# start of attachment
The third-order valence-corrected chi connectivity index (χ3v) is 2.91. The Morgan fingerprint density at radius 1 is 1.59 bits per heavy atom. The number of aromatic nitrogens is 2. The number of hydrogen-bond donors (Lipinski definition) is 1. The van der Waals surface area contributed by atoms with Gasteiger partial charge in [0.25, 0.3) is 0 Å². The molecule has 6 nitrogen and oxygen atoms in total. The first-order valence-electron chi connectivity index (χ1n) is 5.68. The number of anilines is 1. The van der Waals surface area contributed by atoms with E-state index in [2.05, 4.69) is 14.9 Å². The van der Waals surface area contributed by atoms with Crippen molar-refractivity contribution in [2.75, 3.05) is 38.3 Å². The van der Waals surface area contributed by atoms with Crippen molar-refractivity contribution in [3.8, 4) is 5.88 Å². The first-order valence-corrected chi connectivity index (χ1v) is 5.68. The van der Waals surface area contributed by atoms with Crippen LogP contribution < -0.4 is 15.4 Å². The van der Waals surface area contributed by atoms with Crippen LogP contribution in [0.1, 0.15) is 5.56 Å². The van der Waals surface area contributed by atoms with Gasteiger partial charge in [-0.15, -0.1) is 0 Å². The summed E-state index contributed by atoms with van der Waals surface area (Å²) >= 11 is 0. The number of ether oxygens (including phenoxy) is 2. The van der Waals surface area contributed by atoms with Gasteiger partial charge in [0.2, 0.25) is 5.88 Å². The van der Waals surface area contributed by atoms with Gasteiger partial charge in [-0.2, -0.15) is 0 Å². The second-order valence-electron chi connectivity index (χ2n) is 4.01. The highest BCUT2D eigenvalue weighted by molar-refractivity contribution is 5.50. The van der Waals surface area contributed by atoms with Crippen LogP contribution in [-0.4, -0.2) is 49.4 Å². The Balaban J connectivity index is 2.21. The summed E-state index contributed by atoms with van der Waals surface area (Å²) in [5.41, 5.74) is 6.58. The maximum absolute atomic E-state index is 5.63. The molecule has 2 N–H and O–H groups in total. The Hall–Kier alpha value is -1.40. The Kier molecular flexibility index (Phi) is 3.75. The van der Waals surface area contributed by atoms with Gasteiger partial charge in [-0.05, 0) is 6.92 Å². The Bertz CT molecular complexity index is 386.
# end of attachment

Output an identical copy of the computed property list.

The third-order valence-corrected chi connectivity index (χ3v) is 2.91. The Morgan fingerprint density at radius 1 is 1.59 bits per heavy atom. The number of aromatic nitrogens is 2. The number of hydrogen-bond donors (Lipinski definition) is 1. The van der Waals surface area contributed by atoms with Gasteiger partial charge in [0.25, 0.3) is 0 Å². The molecule has 6 nitrogen and oxygen atoms in total. The first-order valence-electron chi connectivity index (χ1n) is 5.68. The number of anilines is 1. The van der Waals surface area contributed by atoms with E-state index in [2.05, 4.69) is 14.9 Å². The van der Waals surface area contributed by atoms with Crippen molar-refractivity contribution in [2.75, 3.05) is 38.3 Å². The van der Waals surface area contributed by atoms with Crippen molar-refractivity contribution in [3.8, 4) is 5.88 Å². The first-order valence-corrected chi connectivity index (χ1v) is 5.68. The van der Waals surface area contributed by atoms with Crippen LogP contribution < -0.4 is 15.4 Å². The van der Waals surface area contributed by atoms with Crippen LogP contribution in [0.1, 0.15) is 5.56 Å². The van der Waals surface area contributed by atoms with Gasteiger partial charge in [-0.15, -0.1) is 0 Å². The summed E-state index contributed by atoms with van der Waals surface area (Å²) >= 11 is 0. The number of ether oxygens (including phenoxy) is 2. The van der Waals surface area contributed by atoms with Gasteiger partial charge in [0.2, 0.25) is 5.88 Å². The van der Waals surface area contributed by atoms with Gasteiger partial charge in [-0.2, -0.15) is 0 Å². The second-order valence-electron chi connectivity index (χ2n) is 4.01. The highest BCUT2D eigenvalue weighted by molar-refractivity contribution is 5.50. The van der Waals surface area contributed by atoms with Crippen LogP contribution in [-0.4, -0.2) is 49.4 Å². The Balaban J connectivity index is 2.21. The summed E-state index contributed by atoms with van der Waals surface area (Å²) in [5.41, 5.74) is 6.58. The maximum absolute atomic E-state index is 5.63. The molecule has 2 N–H and O–H groups in total. The Hall–Kier alpha value is -1.40. The Kier molecular flexibility index (Phi) is 3.75. The van der Waals surface area contributed by atoms with Gasteiger partial charge in [-0.05, 0) is 6.92 Å². The Bertz CT molecular complexity index is 386.